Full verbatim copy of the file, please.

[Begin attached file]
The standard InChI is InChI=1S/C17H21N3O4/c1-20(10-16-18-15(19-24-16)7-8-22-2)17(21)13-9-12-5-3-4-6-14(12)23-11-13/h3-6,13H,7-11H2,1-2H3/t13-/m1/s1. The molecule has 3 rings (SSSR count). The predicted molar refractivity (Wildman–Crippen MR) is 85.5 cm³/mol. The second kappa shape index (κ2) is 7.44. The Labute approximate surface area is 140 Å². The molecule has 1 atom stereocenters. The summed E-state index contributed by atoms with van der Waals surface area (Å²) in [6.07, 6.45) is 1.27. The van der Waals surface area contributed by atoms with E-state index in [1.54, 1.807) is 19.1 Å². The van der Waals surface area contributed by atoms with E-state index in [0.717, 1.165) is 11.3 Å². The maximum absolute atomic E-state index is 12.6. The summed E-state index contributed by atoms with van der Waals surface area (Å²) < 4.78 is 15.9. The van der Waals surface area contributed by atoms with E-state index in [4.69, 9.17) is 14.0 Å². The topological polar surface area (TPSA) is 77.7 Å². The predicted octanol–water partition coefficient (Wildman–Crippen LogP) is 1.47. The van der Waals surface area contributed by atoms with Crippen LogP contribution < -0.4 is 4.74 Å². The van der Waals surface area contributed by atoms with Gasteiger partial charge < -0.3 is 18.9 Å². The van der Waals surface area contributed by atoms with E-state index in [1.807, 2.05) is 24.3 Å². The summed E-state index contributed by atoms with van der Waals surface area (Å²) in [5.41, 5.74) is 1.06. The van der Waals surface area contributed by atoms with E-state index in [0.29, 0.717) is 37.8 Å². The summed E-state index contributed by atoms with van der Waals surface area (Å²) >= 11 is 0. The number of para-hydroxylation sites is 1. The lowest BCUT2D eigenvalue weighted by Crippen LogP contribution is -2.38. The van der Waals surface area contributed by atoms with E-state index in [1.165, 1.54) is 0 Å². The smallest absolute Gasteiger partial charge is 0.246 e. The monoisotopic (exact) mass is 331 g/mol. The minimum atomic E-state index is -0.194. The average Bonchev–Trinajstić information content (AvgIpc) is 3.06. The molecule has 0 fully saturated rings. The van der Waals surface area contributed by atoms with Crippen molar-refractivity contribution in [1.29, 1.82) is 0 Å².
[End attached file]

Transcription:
The standard InChI is InChI=1S/C17H21N3O4/c1-20(10-16-18-15(19-24-16)7-8-22-2)17(21)13-9-12-5-3-4-6-14(12)23-11-13/h3-6,13H,7-11H2,1-2H3/t13-/m1/s1. The molecule has 3 rings (SSSR count). The predicted molar refractivity (Wildman–Crippen MR) is 85.5 cm³/mol. The second kappa shape index (κ2) is 7.44. The Labute approximate surface area is 140 Å². The molecule has 1 atom stereocenters. The summed E-state index contributed by atoms with van der Waals surface area (Å²) in [6.07, 6.45) is 1.27. The van der Waals surface area contributed by atoms with E-state index in [1.54, 1.807) is 19.1 Å². The van der Waals surface area contributed by atoms with E-state index in [0.717, 1.165) is 11.3 Å². The maximum absolute atomic E-state index is 12.6. The summed E-state index contributed by atoms with van der Waals surface area (Å²) < 4.78 is 15.9. The van der Waals surface area contributed by atoms with E-state index in [4.69, 9.17) is 14.0 Å². The topological polar surface area (TPSA) is 77.7 Å². The predicted octanol–water partition coefficient (Wildman–Crippen LogP) is 1.47. The van der Waals surface area contributed by atoms with Crippen LogP contribution < -0.4 is 4.74 Å². The van der Waals surface area contributed by atoms with Gasteiger partial charge < -0.3 is 18.9 Å². The van der Waals surface area contributed by atoms with E-state index in [1.807, 2.05) is 24.3 Å². The summed E-state index contributed by atoms with van der Waals surface area (Å²) in [5.41, 5.74) is 1.06. The van der Waals surface area contributed by atoms with E-state index in [0.29, 0.717) is 37.8 Å². The summed E-state index contributed by atoms with van der Waals surface area (Å²) >= 11 is 0. The number of para-hydroxylation sites is 1. The lowest BCUT2D eigenvalue weighted by Crippen LogP contribution is -2.38. The van der Waals surface area contributed by atoms with E-state index in [1.165, 1.54) is 0 Å². The smallest absolute Gasteiger partial charge is 0.246 e. The monoisotopic (exact) mass is 331 g/mol. The minimum atomic E-state index is -0.194. The average Bonchev–Trinajstić information content (AvgIpc) is 3.06. The molecule has 0 fully saturated rings. The van der Waals surface area contributed by atoms with Crippen molar-refractivity contribution in [1.29, 1.82) is 0 Å².